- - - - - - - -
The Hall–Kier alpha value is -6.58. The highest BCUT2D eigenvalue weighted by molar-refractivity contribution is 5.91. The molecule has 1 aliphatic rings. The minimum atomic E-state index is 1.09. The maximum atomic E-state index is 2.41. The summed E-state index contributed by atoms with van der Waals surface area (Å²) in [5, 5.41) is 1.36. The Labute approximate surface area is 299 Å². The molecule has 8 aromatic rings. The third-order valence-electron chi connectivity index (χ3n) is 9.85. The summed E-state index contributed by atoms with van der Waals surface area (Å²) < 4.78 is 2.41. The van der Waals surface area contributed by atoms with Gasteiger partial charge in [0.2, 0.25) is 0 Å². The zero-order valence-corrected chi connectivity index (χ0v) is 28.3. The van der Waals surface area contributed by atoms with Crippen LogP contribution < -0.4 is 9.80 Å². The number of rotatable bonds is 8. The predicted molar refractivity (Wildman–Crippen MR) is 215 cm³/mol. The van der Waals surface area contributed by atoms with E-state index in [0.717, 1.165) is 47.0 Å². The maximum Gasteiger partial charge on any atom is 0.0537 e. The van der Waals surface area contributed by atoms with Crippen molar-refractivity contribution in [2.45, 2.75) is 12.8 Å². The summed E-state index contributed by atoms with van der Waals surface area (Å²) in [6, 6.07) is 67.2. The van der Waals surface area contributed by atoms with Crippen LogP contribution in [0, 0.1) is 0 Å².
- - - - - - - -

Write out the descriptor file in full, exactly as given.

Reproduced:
The Hall–Kier alpha value is -6.58. The highest BCUT2D eigenvalue weighted by molar-refractivity contribution is 5.91. The molecule has 1 aliphatic rings. The minimum atomic E-state index is 1.09. The maximum atomic E-state index is 2.41. The summed E-state index contributed by atoms with van der Waals surface area (Å²) in [5, 5.41) is 1.36. The Labute approximate surface area is 299 Å². The molecule has 8 aromatic rings. The third-order valence-electron chi connectivity index (χ3n) is 9.85. The summed E-state index contributed by atoms with van der Waals surface area (Å²) < 4.78 is 2.41. The van der Waals surface area contributed by atoms with Gasteiger partial charge in [0.2, 0.25) is 0 Å². The zero-order valence-corrected chi connectivity index (χ0v) is 28.3. The van der Waals surface area contributed by atoms with Crippen LogP contribution < -0.4 is 9.80 Å². The number of rotatable bonds is 8. The predicted molar refractivity (Wildman–Crippen MR) is 215 cm³/mol. The van der Waals surface area contributed by atoms with E-state index in [0.717, 1.165) is 47.0 Å². The maximum Gasteiger partial charge on any atom is 0.0537 e. The van der Waals surface area contributed by atoms with Crippen molar-refractivity contribution in [2.45, 2.75) is 12.8 Å². The summed E-state index contributed by atoms with van der Waals surface area (Å²) in [6, 6.07) is 67.2. The van der Waals surface area contributed by atoms with Crippen LogP contribution in [0, 0.1) is 0 Å².